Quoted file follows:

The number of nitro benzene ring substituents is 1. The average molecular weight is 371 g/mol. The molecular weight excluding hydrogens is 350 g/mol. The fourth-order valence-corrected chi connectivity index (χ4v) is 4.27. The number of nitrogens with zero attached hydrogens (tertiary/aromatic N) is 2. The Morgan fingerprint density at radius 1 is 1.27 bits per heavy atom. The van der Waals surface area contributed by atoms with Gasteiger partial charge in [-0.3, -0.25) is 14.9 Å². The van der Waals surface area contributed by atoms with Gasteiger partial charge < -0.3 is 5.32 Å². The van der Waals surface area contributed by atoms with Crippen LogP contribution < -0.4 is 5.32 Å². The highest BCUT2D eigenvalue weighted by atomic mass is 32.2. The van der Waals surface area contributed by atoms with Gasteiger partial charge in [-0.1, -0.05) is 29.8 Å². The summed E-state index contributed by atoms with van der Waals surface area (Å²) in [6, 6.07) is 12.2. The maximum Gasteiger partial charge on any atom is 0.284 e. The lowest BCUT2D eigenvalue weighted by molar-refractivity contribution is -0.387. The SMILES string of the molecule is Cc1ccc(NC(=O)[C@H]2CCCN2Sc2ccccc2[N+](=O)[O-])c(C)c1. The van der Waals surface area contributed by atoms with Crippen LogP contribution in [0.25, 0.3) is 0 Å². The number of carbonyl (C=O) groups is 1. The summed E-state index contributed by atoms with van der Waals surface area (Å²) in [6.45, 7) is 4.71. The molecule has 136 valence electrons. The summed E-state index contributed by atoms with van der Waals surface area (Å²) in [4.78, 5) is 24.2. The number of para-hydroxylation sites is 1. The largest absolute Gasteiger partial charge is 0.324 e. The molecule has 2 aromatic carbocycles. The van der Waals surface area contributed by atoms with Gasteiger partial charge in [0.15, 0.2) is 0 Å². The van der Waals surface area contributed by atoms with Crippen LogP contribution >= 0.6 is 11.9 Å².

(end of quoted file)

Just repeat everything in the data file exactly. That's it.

The number of nitro benzene ring substituents is 1. The average molecular weight is 371 g/mol. The molecular weight excluding hydrogens is 350 g/mol. The fourth-order valence-corrected chi connectivity index (χ4v) is 4.27. The number of nitrogens with zero attached hydrogens (tertiary/aromatic N) is 2. The Morgan fingerprint density at radius 1 is 1.27 bits per heavy atom. The van der Waals surface area contributed by atoms with Gasteiger partial charge in [-0.3, -0.25) is 14.9 Å². The van der Waals surface area contributed by atoms with Gasteiger partial charge < -0.3 is 5.32 Å². The van der Waals surface area contributed by atoms with Crippen LogP contribution < -0.4 is 5.32 Å². The highest BCUT2D eigenvalue weighted by atomic mass is 32.2. The van der Waals surface area contributed by atoms with Gasteiger partial charge in [-0.1, -0.05) is 29.8 Å². The summed E-state index contributed by atoms with van der Waals surface area (Å²) in [6, 6.07) is 12.2. The maximum Gasteiger partial charge on any atom is 0.284 e. The lowest BCUT2D eigenvalue weighted by molar-refractivity contribution is -0.387. The SMILES string of the molecule is Cc1ccc(NC(=O)[C@H]2CCCN2Sc2ccccc2[N+](=O)[O-])c(C)c1. The van der Waals surface area contributed by atoms with Crippen LogP contribution in [0.25, 0.3) is 0 Å². The number of carbonyl (C=O) groups is 1. The summed E-state index contributed by atoms with van der Waals surface area (Å²) in [6.45, 7) is 4.71. The molecule has 136 valence electrons. The summed E-state index contributed by atoms with van der Waals surface area (Å²) in [4.78, 5) is 24.2. The number of para-hydroxylation sites is 1. The largest absolute Gasteiger partial charge is 0.324 e. The molecule has 2 aromatic carbocycles. The van der Waals surface area contributed by atoms with Gasteiger partial charge in [0.15, 0.2) is 0 Å². The van der Waals surface area contributed by atoms with Crippen LogP contribution >= 0.6 is 11.9 Å².